“Gospel Teams” February 2008
Sometimes for valid reasons we abandon useful things and effective practices, i.e., they’ve become dysfunctional, we lack resources, or we find something better. Sometimes for invalid reasons we abandon useful things and effective practices, i.e., we’ve misused them, we don’t want to put forth the effort, we accommodate uncritically to cultural fads. Fortunately, old things often get refurbished and function effectively again, like the oak chairs from which I scrape off gobs of green paint, restore luster, and make useful again. I’m not sure why “Gospel team” ministry declined.
Decades ago the practice served effectively, both as ministry and as training. We young folks learned to read Scripture and to pray in public, to testify, to sing, even preach a bit. This practice aided transition into Christian adulthood. Congregations were blessed, churches strengthened covenant connections, children observed good role models, intergenerational bonding occurred.
In 1944 Jack Willcuts and I went to Medford at the call of pastor Milo Ross, and held meetings in a nearly defunct “Hard-shell” Baptist church, which later morphed into Talent Friends. I actually preached at
on Easter! During my junior and senior years I preached twenty times, at Springbrook where I as served as Roy Dunagan’s apprentice, but also at Newberg Friends, Newberg Methodist and other area churches. Medford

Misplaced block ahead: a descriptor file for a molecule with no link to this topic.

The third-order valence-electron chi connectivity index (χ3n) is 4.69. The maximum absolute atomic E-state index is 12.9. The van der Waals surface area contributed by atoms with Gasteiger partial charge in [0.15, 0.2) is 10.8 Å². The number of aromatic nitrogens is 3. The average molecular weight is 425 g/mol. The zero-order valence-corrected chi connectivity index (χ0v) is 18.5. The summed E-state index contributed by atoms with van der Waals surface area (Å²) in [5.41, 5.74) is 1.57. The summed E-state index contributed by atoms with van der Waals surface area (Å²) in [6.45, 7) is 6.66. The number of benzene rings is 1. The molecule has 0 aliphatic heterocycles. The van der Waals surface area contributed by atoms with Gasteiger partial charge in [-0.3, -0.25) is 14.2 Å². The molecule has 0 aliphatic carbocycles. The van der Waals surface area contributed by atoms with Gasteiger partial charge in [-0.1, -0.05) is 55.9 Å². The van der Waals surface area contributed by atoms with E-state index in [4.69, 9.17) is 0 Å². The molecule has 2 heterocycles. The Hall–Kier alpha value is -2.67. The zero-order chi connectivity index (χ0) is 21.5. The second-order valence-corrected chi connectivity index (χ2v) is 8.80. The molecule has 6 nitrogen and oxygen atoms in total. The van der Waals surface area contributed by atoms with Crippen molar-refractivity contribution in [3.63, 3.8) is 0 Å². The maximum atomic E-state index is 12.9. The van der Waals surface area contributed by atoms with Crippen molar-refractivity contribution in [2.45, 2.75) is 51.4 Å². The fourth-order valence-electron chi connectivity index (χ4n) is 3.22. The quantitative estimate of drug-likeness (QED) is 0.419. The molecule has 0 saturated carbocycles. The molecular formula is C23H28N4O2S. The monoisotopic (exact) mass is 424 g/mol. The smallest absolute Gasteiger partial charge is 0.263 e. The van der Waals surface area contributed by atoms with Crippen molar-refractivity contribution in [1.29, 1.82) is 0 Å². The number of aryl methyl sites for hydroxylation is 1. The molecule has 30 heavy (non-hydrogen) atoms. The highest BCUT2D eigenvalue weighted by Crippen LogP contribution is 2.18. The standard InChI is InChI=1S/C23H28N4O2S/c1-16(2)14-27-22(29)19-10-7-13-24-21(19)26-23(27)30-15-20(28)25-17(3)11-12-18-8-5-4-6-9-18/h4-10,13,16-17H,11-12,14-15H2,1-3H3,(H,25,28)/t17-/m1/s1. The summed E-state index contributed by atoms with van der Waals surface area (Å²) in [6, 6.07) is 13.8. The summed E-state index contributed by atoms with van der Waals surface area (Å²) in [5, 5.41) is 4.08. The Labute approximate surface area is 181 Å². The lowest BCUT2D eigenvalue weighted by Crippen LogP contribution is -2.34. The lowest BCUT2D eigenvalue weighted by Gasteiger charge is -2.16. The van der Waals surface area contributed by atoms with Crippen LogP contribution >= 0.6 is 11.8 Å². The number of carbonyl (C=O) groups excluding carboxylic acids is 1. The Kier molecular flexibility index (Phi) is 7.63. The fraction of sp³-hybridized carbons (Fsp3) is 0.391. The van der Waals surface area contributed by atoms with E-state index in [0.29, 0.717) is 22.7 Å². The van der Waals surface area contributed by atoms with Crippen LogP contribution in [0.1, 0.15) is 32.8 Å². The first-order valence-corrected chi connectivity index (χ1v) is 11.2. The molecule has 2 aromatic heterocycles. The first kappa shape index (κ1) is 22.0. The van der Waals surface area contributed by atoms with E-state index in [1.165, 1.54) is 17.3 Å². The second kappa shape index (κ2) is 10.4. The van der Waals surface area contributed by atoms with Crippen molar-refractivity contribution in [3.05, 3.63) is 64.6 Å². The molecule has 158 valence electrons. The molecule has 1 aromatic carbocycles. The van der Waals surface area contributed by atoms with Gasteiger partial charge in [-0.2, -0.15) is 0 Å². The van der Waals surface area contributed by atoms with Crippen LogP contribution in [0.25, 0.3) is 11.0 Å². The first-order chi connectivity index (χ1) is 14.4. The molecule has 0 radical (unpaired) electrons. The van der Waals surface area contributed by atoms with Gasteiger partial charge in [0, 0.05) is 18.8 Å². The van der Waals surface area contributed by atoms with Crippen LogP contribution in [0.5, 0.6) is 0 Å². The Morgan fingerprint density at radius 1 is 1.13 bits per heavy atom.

I recall how a quartet of George Fox college students came to
, while I served there as pastor. A present neighbor and long-time friend, Quincy Fodge, was one of them. For decades Gospel teams served effectively, providing a form of traveling ministry consistent with historic Quaker insights. The practice fizzled somewhere along a time line of our church history. I wonder why? Here’s a list of possible reasons, of “maybes.” Everett, Washington
- Maybe a music genre that peaked with the “Four Flats” became too ‘square.’
- Maybe the practice became too expensive for families and churches.
- Maybe television diminished evening services, reducing available time.
- Maybe competing activities diverted student attention.
- Maybe George Fox faculty became engrossed with other programs.
- Maybe localism in our churches eroded a sense of covenant community.
- Maybe other programs achieved comparable objectives.
- Maybe subsequent generations of youth remained children longer.
- Maybe more sophisticated congregations became less tolerant of novice ministry.
- Maybe multiple staffing impeded use of guest ministries by novice volunteers.
What do you think? Please comment below, and let’s get a conversation started.
Some useful and effective practices can and ought to be revitalized. Is the Gospel team concept a good one that should be utilized again? Or is it just a memorable relic?
Think about it. Pray about it. George Fox President Robin Baker has stated his desire to strengthen relationships between Yearly Meeting and University. (Note the new quarterly letter to Friends churches). If gospel team ministry seems a good option for ministry, I suggest pastors work with GFU and NWYM staff to retro fit the practice congenial to contemporary church needs, schedules, and modalities, and in faithfulness to the Great Commission.
Peace and joy!